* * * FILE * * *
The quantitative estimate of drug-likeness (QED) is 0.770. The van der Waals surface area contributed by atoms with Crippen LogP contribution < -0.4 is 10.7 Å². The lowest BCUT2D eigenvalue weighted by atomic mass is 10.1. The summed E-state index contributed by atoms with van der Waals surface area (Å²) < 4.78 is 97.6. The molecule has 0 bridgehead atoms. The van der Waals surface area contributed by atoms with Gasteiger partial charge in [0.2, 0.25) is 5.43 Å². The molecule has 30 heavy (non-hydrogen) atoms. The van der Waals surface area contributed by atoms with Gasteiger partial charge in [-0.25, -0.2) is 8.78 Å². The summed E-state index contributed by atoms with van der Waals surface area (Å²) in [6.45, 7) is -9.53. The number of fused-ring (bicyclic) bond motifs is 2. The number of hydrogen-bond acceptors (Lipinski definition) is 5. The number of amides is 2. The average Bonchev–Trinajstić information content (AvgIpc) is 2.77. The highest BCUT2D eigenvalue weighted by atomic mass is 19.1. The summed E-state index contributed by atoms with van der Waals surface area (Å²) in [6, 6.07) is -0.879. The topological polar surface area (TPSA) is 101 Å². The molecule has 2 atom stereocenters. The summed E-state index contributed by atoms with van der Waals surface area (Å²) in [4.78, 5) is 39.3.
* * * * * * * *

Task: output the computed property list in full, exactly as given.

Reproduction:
The quantitative estimate of drug-likeness (QED) is 0.770. The van der Waals surface area contributed by atoms with Crippen LogP contribution < -0.4 is 10.7 Å². The lowest BCUT2D eigenvalue weighted by atomic mass is 10.1. The summed E-state index contributed by atoms with van der Waals surface area (Å²) < 4.78 is 97.6. The molecule has 0 bridgehead atoms. The van der Waals surface area contributed by atoms with Gasteiger partial charge in [0.2, 0.25) is 5.43 Å². The molecule has 30 heavy (non-hydrogen) atoms. The van der Waals surface area contributed by atoms with Gasteiger partial charge in [-0.25, -0.2) is 8.78 Å². The summed E-state index contributed by atoms with van der Waals surface area (Å²) in [6.45, 7) is -9.53. The number of fused-ring (bicyclic) bond motifs is 2. The number of hydrogen-bond acceptors (Lipinski definition) is 5. The number of amides is 2. The average Bonchev–Trinajstić information content (AvgIpc) is 2.77. The highest BCUT2D eigenvalue weighted by atomic mass is 19.1. The summed E-state index contributed by atoms with van der Waals surface area (Å²) in [6, 6.07) is -0.879. The topological polar surface area (TPSA) is 101 Å². The molecule has 2 atom stereocenters. The summed E-state index contributed by atoms with van der Waals surface area (Å²) in [4.78, 5) is 39.3.